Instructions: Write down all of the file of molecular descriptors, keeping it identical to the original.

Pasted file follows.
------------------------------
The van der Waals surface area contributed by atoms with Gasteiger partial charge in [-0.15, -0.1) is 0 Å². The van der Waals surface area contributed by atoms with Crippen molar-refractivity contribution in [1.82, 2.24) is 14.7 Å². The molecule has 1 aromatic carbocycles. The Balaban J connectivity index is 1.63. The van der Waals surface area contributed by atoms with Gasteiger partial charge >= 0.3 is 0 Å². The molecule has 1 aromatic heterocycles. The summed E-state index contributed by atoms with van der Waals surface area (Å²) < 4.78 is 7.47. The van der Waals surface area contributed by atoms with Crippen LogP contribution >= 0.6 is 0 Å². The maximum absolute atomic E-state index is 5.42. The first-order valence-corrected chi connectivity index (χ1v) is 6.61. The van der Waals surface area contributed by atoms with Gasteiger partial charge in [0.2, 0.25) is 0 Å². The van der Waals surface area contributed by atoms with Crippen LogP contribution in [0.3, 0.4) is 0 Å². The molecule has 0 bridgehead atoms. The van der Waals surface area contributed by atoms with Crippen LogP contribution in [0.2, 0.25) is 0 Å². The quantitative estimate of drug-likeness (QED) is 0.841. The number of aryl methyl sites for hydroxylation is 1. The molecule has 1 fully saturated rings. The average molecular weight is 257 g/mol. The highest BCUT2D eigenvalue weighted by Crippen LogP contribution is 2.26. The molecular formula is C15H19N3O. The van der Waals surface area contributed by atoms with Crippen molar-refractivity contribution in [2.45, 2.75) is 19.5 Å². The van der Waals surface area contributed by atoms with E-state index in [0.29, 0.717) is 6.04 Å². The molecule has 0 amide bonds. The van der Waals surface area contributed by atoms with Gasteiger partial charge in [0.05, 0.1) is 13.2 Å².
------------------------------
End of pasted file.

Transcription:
The van der Waals surface area contributed by atoms with Gasteiger partial charge in [-0.15, -0.1) is 0 Å². The van der Waals surface area contributed by atoms with Crippen molar-refractivity contribution in [1.82, 2.24) is 14.7 Å². The molecule has 1 aromatic carbocycles. The Balaban J connectivity index is 1.63. The van der Waals surface area contributed by atoms with Gasteiger partial charge >= 0.3 is 0 Å². The molecule has 1 aromatic heterocycles. The summed E-state index contributed by atoms with van der Waals surface area (Å²) < 4.78 is 7.47. The van der Waals surface area contributed by atoms with Crippen LogP contribution >= 0.6 is 0 Å². The maximum absolute atomic E-state index is 5.42. The first-order valence-corrected chi connectivity index (χ1v) is 6.61. The van der Waals surface area contributed by atoms with Gasteiger partial charge in [0.2, 0.25) is 0 Å². The van der Waals surface area contributed by atoms with Crippen LogP contribution in [0.3, 0.4) is 0 Å². The molecule has 0 bridgehead atoms. The van der Waals surface area contributed by atoms with Crippen LogP contribution in [0.2, 0.25) is 0 Å². The quantitative estimate of drug-likeness (QED) is 0.841. The number of aryl methyl sites for hydroxylation is 1. The molecule has 1 fully saturated rings. The average molecular weight is 257 g/mol. The highest BCUT2D eigenvalue weighted by Crippen LogP contribution is 2.26. The molecular formula is C15H19N3O. The van der Waals surface area contributed by atoms with Crippen molar-refractivity contribution in [2.45, 2.75) is 19.5 Å². The van der Waals surface area contributed by atoms with E-state index in [0.29, 0.717) is 6.04 Å². The molecule has 0 amide bonds. The van der Waals surface area contributed by atoms with Gasteiger partial charge in [0.05, 0.1) is 13.2 Å².